Distracted driving is a significant highway safety threat, responsible for well over 3,000 fatalities each year.
There are three types of distraction: visual (e.g., taking eyes off the road), manual (e.g., taking hands off the wheel), and cognitive (e.g., daydreaming).
Six common driver tasks were analyzed in a study published by the AAA Foundation for Traffic Safety. Here are the results, ranked from least distracting to most distracting:
Even when a driver’s eyes are on the road and hands are on the wheel, cognitive distraction causes significant impairments including suppressed activity in the areas of the brain needed for safe driving, increased reaction time, and decreased visual scanning of the driving environment.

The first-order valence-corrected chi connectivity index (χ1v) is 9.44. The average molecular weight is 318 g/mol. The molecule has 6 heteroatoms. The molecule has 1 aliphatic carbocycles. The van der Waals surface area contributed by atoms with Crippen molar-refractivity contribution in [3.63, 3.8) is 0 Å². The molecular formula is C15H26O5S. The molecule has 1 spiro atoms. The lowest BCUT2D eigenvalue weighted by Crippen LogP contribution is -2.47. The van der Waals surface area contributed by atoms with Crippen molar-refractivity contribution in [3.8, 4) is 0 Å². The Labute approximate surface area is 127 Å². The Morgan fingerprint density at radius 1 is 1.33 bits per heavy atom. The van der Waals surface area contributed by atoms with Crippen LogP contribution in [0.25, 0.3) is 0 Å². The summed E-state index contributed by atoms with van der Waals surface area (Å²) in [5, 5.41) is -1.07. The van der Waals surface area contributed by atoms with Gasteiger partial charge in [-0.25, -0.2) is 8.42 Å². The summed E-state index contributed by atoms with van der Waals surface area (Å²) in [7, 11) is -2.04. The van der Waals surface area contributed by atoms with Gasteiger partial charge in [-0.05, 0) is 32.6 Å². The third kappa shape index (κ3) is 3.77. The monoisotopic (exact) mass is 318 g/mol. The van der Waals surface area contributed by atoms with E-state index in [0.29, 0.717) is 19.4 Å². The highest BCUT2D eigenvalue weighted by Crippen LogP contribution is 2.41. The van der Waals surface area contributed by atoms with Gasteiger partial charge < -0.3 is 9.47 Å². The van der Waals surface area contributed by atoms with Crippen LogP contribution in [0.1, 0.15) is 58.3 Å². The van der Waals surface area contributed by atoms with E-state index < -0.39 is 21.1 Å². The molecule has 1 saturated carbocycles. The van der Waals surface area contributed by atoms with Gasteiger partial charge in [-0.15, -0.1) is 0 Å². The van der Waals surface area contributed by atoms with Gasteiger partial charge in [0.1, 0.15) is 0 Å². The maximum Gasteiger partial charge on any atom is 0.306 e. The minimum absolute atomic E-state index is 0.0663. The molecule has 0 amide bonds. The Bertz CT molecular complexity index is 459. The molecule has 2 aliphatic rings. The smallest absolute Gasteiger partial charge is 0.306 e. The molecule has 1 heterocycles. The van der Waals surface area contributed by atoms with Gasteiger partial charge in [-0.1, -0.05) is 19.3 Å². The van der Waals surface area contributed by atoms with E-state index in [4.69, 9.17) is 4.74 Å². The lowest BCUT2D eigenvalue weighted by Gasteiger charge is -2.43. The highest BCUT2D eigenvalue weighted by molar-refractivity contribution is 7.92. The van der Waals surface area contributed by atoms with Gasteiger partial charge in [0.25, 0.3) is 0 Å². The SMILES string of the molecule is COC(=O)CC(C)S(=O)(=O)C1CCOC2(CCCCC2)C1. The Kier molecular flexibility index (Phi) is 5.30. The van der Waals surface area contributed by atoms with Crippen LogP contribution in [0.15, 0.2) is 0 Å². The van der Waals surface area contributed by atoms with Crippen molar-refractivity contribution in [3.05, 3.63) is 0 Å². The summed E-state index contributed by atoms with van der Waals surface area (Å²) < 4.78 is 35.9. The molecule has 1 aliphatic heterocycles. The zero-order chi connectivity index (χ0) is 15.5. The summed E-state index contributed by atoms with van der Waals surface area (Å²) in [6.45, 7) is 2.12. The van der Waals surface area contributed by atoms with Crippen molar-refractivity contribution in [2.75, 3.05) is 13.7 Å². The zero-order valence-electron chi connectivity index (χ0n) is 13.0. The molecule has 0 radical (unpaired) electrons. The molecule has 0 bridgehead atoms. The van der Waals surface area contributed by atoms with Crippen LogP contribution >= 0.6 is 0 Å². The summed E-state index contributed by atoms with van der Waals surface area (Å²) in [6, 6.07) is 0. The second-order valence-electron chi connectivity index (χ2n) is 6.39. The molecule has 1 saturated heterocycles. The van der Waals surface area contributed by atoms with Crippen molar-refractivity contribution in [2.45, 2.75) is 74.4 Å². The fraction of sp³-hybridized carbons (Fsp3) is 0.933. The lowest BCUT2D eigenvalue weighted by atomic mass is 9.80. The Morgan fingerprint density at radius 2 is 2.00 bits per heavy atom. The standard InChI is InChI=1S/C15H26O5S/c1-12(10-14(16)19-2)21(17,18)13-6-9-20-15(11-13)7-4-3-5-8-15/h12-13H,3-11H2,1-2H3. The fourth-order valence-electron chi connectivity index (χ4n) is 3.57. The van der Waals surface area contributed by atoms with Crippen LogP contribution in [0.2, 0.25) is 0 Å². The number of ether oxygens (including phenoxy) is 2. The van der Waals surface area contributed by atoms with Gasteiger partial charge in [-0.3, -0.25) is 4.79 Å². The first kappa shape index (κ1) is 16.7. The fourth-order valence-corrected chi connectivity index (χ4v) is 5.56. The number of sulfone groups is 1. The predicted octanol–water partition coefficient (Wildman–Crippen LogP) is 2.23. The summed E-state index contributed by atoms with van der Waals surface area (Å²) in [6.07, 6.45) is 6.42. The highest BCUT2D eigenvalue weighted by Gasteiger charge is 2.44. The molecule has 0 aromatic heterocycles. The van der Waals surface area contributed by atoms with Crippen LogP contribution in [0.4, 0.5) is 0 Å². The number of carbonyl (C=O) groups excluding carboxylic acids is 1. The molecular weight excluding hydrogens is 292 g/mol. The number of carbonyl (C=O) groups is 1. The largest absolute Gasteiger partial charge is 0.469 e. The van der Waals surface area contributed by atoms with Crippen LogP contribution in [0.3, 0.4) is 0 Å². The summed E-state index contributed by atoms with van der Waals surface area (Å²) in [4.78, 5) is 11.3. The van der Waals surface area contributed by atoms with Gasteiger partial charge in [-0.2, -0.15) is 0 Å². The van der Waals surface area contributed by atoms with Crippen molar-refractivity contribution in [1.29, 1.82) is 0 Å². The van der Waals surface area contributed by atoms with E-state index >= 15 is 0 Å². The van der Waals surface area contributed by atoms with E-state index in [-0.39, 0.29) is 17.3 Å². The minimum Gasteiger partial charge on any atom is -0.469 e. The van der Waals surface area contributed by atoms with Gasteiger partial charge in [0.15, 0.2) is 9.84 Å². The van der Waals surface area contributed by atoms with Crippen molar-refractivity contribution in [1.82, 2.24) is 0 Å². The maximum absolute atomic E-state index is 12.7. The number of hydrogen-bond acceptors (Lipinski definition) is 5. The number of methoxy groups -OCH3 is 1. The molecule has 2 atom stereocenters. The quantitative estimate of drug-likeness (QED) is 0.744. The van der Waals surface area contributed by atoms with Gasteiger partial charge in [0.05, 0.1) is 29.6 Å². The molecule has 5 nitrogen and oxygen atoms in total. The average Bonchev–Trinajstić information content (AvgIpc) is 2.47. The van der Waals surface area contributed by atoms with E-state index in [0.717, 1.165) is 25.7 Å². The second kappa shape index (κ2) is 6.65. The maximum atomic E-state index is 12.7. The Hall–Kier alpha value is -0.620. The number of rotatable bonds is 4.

#6 Listening to the radio
#5 Listening to an audiobook
#4 Having a hands-free phone conversation
#3 Talking with a passenger
#2 Having a hand-held phone conversation
#1 Interacting with a speech-to-text system
Using a cellphone while driving increases crash risk. Phone applications that restrict or limit access to electronic devices are widely available and easy to install.
Reduce accident risks by keeping your phone out of reach while driving or restrict access with a phone application.